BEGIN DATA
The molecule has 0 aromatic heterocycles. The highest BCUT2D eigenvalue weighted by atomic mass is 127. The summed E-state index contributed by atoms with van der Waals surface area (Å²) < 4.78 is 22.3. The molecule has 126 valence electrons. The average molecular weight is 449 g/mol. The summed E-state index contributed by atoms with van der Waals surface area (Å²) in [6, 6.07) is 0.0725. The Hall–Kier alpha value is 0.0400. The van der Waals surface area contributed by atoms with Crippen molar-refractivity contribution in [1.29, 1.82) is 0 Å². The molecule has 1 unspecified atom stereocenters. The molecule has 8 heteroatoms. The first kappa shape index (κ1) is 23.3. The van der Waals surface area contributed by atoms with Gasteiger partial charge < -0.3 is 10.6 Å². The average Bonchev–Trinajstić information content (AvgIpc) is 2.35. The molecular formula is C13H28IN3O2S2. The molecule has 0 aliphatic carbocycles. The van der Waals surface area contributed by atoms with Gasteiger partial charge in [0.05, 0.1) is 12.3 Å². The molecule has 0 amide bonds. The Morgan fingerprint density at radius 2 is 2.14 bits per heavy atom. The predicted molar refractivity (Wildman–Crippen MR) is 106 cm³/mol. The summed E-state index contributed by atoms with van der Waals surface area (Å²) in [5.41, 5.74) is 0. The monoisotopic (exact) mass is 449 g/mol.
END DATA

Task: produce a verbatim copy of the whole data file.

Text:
The molecule has 0 aromatic heterocycles. The highest BCUT2D eigenvalue weighted by atomic mass is 127. The summed E-state index contributed by atoms with van der Waals surface area (Å²) < 4.78 is 22.3. The molecule has 126 valence electrons. The average molecular weight is 449 g/mol. The summed E-state index contributed by atoms with van der Waals surface area (Å²) in [6, 6.07) is 0.0725. The Hall–Kier alpha value is 0.0400. The van der Waals surface area contributed by atoms with Crippen molar-refractivity contribution in [1.29, 1.82) is 0 Å². The molecule has 1 unspecified atom stereocenters. The molecule has 8 heteroatoms. The first kappa shape index (κ1) is 23.3. The van der Waals surface area contributed by atoms with Gasteiger partial charge < -0.3 is 10.6 Å². The average Bonchev–Trinajstić information content (AvgIpc) is 2.35. The molecular formula is C13H28IN3O2S2. The molecule has 0 aliphatic carbocycles. The van der Waals surface area contributed by atoms with Gasteiger partial charge in [0.05, 0.1) is 12.3 Å². The molecule has 0 amide bonds. The Morgan fingerprint density at radius 2 is 2.14 bits per heavy atom. The predicted molar refractivity (Wildman–Crippen MR) is 106 cm³/mol. The summed E-state index contributed by atoms with van der Waals surface area (Å²) in [5.41, 5.74) is 0. The monoisotopic (exact) mass is 449 g/mol.